I've written a lot lately about how healthcare providers are finding it necessary to compete as never before. We've written a lot in HealthLeaders magazine over the years about mission and margin, two goals that for nonprofit organizations like hospitals often seem at cross purposes. Sometimes leaders get wrapped up in the bizarro world of healthcare, an industry that depends on a super-complicated web of third-party payments and gaming the system. It's a survival strategy, CEOs and CFOs tell me. All that is necessary work. You should be working to improve your revenue cycle. You should be training your physicians and coders to make sure they get the reimbursement your hospital deserves.
But sometimes we get so wrapped up in that rat race that we don't take the opportunity to take in new ideas—to listen to what other industries have to offer.
All of the editors here at HealthLeaders, including myself, have an advisory board to help us sort out the issues. Mine's made up mostly of CFOs I trust to give me the straight dope—off the record, of course—about their frustrations and trouble spots, as well as their successes and accomplishments. It's the only way I can learn about this stuff from behind my desk in an anonymous office park in Brentwood, TN. My advisory board has proven to be a valuable resource for me as I feel out trends and an indispensable sounding board off which to bounce story ideas.
But I was surprised to learn that some of you have your own similar advisory boards. In Mark Laret's case, he's drawn a group of successful CEOs and former CEOs from around the San Francisco Bay area to advise him on the direction of the hospital he runs, the University of California at San Francisco Medical Center. I first met Mark, that hospital's CEO, a year or so ago in the process of reporting this personalities feature about his affiliation with Mercy Ships for HealthLeaders magazine. Often I interview folks on one subject and am left with lots of leftover material that I can't find a use for at that moment. His business advisory board was one of those side paths we took during the interview.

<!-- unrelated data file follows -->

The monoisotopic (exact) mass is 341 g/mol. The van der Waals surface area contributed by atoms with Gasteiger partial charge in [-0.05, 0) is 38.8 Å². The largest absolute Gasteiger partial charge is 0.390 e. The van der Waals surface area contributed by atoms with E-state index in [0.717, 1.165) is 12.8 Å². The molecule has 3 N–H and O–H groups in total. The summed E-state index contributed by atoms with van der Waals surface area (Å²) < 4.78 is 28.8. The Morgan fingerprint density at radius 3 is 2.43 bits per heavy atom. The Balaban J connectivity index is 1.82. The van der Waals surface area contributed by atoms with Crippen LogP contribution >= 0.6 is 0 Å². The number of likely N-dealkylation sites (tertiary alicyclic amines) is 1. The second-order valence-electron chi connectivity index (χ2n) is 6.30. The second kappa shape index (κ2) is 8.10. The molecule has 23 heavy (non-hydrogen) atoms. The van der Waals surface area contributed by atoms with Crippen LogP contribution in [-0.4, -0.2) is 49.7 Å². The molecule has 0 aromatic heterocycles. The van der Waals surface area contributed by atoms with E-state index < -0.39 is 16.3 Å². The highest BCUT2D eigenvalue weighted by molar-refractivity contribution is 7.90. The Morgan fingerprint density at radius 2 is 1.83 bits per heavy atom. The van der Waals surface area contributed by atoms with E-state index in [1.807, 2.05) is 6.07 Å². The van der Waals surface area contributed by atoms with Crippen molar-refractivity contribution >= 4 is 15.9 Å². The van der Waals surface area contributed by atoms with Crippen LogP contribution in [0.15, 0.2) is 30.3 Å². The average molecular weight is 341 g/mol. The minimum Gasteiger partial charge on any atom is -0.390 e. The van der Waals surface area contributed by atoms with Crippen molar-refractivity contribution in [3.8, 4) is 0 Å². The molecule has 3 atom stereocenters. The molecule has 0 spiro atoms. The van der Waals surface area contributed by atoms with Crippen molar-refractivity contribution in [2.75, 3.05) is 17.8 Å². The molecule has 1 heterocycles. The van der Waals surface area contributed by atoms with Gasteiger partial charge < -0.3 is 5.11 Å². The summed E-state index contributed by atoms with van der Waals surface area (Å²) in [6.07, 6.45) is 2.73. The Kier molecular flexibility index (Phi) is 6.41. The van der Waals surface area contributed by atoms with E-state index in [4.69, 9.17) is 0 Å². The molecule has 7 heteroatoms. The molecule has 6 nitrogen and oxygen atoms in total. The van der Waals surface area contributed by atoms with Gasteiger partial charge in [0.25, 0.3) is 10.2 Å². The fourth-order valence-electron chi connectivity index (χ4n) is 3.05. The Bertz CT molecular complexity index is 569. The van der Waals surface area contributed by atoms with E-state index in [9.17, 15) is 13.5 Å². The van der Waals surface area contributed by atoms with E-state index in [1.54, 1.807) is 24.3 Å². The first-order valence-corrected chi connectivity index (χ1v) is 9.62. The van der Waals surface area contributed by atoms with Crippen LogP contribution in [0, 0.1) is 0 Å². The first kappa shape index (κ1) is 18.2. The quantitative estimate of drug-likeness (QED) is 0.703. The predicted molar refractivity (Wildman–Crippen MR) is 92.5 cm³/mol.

I've left it languishing in my notes, and for that, I apologize. But Laret says essentially that he couldn't live without the folks who populate his board. This high-powered group of current and former big-time business executives doesn't have time to waste, but makes time each quarter for a half-day meeting with Laret and his leadership team. At the time, his chairman was Dick Rosenberg, the former chairman and CEO of Bank of America. Also on the board were Howard Lester, former chairman of Pottery Barn/Williams-Sonoma; Max Messmer, chairman of Robert Half International; Bill Davidoff, one of the first venture capitalists in Silicon Valley; Doug Shorenstein, an office building developer; and Mike Ullman, chairman and CEO of JCPenney.
Quite simply, Laret calls the advisory board, which he formed a little more than seven years ago, "the best idea I've ever had."
"It's a great resource to test out our business strategies," he says, (for example, how to deal with third-party payers, dealing with pricing, and market strategies). "They have also been helpful with patient safety and helping think through how businesspeople might evaluate some of the challenges that face us in healthcare." The board meets quarterly, and in return for a presentation by one of the medical center's research scientists or one of its clinicians, the board gives Laret and his leadership team "priceless business advice," as he so eloquently puts it.
Priceless. As in, free. It doesn't get any better than that.